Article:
Mar 282014
 
Praise - human relations skill box - Praise

Praise is powerful food for the human soul.

Why don’t we capture the vibrancy of this truth in our dealings with others far more often?

Consider these words from Mr. Charles Fillmore:

Words of praise, gratitude, or thanksgiving expand, set free, and in every way radiate energy … You can praise a weak body into strength, a fearful heart into peace and trust; shattered nerves into poise and power; a failing business into prosperity and success; want and insufficiency into support and support.

Wow. Tell me that doesn’t hit home with you!  Then again, perhaps it doesn’t … yet. Why could that be?  Our common culture disconnects our heart and soul from our mind and actions, let alone dampens our spirit and desire to be more than average.

Fillmore went on to say:

The whole of creation responds to praise and is glad. Animal trainers pet and reward their charges with delicacies for acts of obedience; children glow with joy and gladness when they are praised. Even vegetation grows better for those who love it.

Two books that stand out on this theme that I highly recommend reading and applying their truth nuggets are here and here.

Make it a great day, evening, or week, wherever you happen to be reading this post. Thank you for investing time in doing so & God Bless.

Jul 252012
 

Today’s blog post is the first in a monthly series that I plan to post for the rest of 2012.  I hope all the readers of this blog find as much inspiration, value, & encouragement in these as I plan there to be 🙂

July’s movie recommendation from the vault for eagles ( eagles soar = leaders ) & rascals ( those climbers who strive to be part of the 5-10% riding the success curve of LIFE ) is 2006’s 6th & final movie in the series which in the mid ’70s, ‘Rocky Balboa

There are many other detailed reviews of this inspirational, heart warming, & edifying movie out there online, so my review is limited in scope to discussing how Stallone’s script ties in with growing personally, proactive change, service to others, dreaming big, and turning rejection into energy (fuel from critics & skeptics).

Stallone’s Rocky is in his mid to late 50’s, with the movie set 15+ years after ‘Rocky V‘ & 20+ years after ‘Rocky IV‘ –  it seems clear that there was expectation that Balboa would ever again fight in the ring, show raw courage & determination, or chase down any more dreams.  However, in a chance encounter with a lady, Marie, whom he hadn’t seen since they were kids, her son (Steps), and through his restaurant’s community, his life would end up taking an unexpected turn towards being a leader once again.

While at the restaurant, Paulie, his brother-in-law, came in one night & said that he wanted to watch a “cartoon” fight before going into his job for the night. Turns out, this fight was between Mason ‘the Line’ Dixon, current heavyweight champion, and a younger version of Rocky from his championship prime when Mickey was still alive/his manager. Rocky wins the simulated fight!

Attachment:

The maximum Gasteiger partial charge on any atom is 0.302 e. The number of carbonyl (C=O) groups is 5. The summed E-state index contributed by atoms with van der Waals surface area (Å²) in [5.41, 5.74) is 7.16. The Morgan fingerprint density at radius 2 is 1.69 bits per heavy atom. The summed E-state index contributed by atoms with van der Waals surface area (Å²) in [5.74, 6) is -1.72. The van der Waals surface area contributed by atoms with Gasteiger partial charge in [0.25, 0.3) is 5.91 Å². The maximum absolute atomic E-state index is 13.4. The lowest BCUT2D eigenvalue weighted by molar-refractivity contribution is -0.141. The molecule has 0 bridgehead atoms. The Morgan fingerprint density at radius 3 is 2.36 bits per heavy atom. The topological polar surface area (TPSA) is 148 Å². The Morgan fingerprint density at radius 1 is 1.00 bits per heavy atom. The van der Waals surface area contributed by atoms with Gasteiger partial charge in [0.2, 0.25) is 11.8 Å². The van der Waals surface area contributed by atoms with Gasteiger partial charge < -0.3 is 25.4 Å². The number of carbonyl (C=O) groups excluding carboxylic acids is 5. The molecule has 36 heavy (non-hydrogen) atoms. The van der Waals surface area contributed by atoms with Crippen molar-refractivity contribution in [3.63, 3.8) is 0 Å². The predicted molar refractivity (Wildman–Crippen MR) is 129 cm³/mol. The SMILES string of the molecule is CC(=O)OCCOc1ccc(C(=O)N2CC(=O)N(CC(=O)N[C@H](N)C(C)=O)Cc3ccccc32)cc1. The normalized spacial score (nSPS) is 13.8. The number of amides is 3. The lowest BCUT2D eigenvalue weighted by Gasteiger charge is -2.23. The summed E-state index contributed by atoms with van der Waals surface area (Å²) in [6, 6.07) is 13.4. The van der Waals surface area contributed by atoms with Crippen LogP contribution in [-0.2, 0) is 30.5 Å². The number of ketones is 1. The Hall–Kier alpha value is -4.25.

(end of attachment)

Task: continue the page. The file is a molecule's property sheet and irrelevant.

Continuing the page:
This leads to a real fight, a “glorified sparring session/exhibition”, eventually being scheduled in Las Vegas. Before he agreed to do so, his passionate speech to the PA State Athletic Commission + a talk with Marie, convinced him that it was his passion rekindled & his legacy reborn, to get back in the ring one final time.

What does this movie teach us about positive/self growth, personal development, dreaming, & servant leadership?  Plenty!   Let us count the ways …

 

1. Positive change begins with your own personal example. Rocky modeled this to his son, who had gotten ‘lost’ in the mass media/consumerist world of living for the weekend and not for something greater than oneself.

2. Self growth and personal development do not move in direct proportion to age. As Marie said in a memorable line, ‘The last thing to age on somebody is their heart.’ –  if you change your thinking, you can change your life.

3.  Dreaming big is crucially important and has priceless value regardless of your age, gender, economic background/history, geography, or any other measure.

4. The ‘American way’ and the ‘American dream’ are completely divergent paths. Rocky’s son, Robert, was on the former, and Rocky, having re-discovered his passion, began to again live the latter, as he had in his past.

5. Servant leadership is putting others ahead of yourself, excellence before ego, & service before self. Rocky served his son by challenging him head on with that gold medal talk in the street; he served Marie’s son, Steps, by becoming his mentor; he served Marie by offering her a better life through his job offer to come work for him; he served his customers/community in his restaurant; and, he served Spider by giving back to him years & years after their fight by offering him food and shelter.

In short, without spoiling this excellent movie by saying any more about the plot, script details, or its well rounded characters, I post this blog in the hopes that this movie’s sterling example will inspire even one person in the blogosphere to watch/re-watch it, and be inspired to step out, detect their purpose/passion, build a legacy that outlives him/her, and dreams great dreams.

Blessings!